Banking technology is getting better. Source: Shutterstock

Banking technology is getting better. Source: Shutterstock

How automation and predictive analytics helps banks wow customers

LEGACY infrastructure might have forced banks to tread cautiously when exploring and adopting emerging technologies — but they’re catching up now.

Over the past few years, traditional banks have struggled to compete with new-age digital-only banks and other digital-first competitors.

However, a wide array of digital transformation projects later, the industry is beginning to use data, leverage customer’s trust, and use technology to delight customers online and through its experienced staff.

Two technologies that seem to be making the biggest impact in banking organizations across the globe are automation and predictive analytics.

On the surface, they both seem quite basic — especially with technologies such as script-based robotic process automation (RPA) and cloud-based SaaS applications taking the pain out of automation for industries such as manufacturing and pharmaceuticals.

In the banking industry, unfortunately, getting automation up and running means getting legacy infrastructure comprised of fragmented systems to share data and support a smarter.

That’s a hard feat — but it is also the foundation of next-generation applications built on technologies such as artificial intelligence (AI) and machine learning (ML).

From ‘next best offer’ to ‘next critical need’

According to a recent whitepaper put together by KPMG chiefs Anton Ruddenklau, Brian Dunham, and Todd Lohr, banks are using automation and predictive analytics to help human employees become more strategic and helping customers enjoy a better experience.

In its present form, with simple technologies at play, banks are using digital dashboards to help customers and staff find the ‘next best offer’ on digital platforms and in the branch.

Of course, doing so helps banks immediately get more out of the relationship with customers, and also gives them an opportunity to test their predictive models built on customer data and behavioral segmentation.

However, with the fundamentals in place, the move from ‘next best offer’ to ‘next critical need’ is near.

The KPMG executives believe that as banks’ predictive engines get more sophisticated, they’ll be able to accurately predict when customers need certain products and how they’d like to be engaged with — creating enormous opportunities for bankers to deliver more value, for customers to be delighted, and for banks to grow.

A melange of technologies can help banking thrive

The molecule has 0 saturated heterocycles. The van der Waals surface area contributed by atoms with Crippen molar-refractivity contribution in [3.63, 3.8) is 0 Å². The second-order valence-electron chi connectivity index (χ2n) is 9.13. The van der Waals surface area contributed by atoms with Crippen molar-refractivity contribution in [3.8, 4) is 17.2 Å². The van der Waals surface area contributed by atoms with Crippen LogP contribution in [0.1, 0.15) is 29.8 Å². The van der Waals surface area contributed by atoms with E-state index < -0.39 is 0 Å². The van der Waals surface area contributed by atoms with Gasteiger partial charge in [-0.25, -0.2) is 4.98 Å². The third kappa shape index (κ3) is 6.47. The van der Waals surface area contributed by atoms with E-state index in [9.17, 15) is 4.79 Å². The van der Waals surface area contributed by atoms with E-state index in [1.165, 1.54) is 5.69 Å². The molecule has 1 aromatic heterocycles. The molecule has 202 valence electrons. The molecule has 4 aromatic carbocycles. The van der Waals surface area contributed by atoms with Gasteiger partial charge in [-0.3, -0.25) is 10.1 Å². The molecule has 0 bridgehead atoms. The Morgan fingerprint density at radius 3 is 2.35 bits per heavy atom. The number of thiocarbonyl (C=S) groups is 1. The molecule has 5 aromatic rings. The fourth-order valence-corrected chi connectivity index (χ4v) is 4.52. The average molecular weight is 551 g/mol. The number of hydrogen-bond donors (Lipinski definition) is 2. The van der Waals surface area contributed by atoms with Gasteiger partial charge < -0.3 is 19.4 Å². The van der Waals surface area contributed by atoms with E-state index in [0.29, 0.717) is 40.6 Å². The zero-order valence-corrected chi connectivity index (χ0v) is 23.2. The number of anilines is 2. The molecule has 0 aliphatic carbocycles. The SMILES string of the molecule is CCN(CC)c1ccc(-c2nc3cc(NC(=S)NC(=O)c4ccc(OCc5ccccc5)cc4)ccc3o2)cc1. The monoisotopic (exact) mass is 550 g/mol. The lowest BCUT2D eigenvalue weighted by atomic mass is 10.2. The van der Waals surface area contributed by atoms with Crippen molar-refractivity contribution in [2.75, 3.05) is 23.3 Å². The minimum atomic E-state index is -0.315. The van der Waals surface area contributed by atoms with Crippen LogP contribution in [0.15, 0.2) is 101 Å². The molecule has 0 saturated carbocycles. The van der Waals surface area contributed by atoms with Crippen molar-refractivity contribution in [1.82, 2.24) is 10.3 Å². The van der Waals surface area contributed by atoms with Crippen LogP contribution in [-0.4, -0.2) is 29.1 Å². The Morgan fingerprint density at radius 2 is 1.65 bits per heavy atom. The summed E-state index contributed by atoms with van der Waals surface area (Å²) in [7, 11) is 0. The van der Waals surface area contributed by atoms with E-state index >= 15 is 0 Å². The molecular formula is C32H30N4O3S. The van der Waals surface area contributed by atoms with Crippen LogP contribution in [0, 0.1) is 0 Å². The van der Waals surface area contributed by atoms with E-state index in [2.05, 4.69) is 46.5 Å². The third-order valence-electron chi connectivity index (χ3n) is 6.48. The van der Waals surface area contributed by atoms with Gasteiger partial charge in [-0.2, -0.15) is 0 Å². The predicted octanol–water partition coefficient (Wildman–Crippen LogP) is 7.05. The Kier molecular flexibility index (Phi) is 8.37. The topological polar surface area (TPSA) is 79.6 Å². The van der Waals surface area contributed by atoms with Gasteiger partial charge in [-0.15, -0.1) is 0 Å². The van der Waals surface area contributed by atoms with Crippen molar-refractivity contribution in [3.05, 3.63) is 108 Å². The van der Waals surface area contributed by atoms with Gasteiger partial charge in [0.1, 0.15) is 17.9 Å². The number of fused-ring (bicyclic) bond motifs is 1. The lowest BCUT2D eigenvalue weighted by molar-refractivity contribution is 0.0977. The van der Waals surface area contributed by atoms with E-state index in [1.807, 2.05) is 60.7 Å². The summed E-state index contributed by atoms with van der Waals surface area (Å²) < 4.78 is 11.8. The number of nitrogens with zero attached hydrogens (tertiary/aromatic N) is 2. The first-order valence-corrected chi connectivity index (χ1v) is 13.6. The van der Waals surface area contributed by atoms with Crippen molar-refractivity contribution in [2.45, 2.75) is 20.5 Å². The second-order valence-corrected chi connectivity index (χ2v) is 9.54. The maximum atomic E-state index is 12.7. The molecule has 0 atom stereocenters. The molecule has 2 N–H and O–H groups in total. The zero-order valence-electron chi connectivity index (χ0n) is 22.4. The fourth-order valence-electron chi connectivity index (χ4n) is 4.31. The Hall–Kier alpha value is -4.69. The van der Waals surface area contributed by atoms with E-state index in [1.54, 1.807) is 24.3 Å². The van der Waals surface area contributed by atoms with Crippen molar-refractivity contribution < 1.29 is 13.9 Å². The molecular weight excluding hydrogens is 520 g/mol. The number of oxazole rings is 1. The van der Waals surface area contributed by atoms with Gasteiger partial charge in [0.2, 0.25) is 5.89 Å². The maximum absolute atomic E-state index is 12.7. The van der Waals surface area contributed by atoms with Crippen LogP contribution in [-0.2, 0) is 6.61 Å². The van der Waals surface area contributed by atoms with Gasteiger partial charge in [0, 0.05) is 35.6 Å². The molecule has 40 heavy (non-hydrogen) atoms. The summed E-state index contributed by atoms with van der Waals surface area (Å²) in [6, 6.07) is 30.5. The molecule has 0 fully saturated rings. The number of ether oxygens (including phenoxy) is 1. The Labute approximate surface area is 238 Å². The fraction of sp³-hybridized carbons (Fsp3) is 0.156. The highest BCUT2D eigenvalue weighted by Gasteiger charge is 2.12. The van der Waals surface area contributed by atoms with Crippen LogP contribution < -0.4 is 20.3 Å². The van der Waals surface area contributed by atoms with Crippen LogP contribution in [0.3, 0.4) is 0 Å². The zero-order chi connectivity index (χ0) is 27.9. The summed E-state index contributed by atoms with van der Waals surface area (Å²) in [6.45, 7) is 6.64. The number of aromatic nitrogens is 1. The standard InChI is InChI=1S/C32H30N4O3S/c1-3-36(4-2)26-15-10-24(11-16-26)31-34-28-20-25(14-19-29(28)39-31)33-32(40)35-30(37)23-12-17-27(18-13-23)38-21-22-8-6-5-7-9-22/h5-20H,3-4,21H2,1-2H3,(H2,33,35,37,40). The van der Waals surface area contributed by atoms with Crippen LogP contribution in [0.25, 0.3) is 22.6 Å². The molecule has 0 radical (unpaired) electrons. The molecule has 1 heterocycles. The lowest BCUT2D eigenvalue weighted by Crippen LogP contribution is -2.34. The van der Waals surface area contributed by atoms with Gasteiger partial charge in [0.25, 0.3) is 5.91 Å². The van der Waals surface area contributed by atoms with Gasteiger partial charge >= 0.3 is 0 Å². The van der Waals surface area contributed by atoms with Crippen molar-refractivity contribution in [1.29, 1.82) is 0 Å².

Fintech companies and digital-only banks seem to be getting a lot of attention from customers, delighting them and snatching a share of the customer’s wallet away from traditional banks.

However, much of that attention is based on the novelty of the product and the apparent value that is being provided to customers and partners for (first-time) use.

E-wallets are a great example of this — the APAC market is flooded with such solutions, and they’re all offering great deals to vendors and customers but not all of what they’re doing to attract and retain users is sustainable.

Those with deep pockets will last longer than those that don’t, and the last few standing will eventually capture the market. In the long-term, if the leaders can avoid getting complacent, they’ll retain their users or lose it to new entrants since barriers to entry are low (or non-existent).

Traditional banks, on the other hand, the businesses that deal with a bulk of the customer’s money — receive salary payments, pay rent and professional fees, make investments — are smartening up, patching up their legacy infrastructure, and preparing to use a combination of advanced technologies to wow customers.

“Our view is that the measured introduction of bots and automations is just the first step on the path to smarter, more predictive banking models and solutions,” explained the KPMG chiefs.

With the support of employees and a culture of collaboration and innovation, leaders such as CIMB Consumer Banking Group CEO Samir Gupta, ANZ Institutional Banking COO Sreeram Iyer, UOB Malaysia MD and Country Head for Personal Financial Services Ronnie Lim, and OCBC Bank VP, Business Transformation, Dilip Krishnan are accelerating the journey of banks into the digital era.

In the coming months, more exciting news is expected in the banking technology space — adding blockchain to the mix of emerging technologies driving change in operations and customer experience.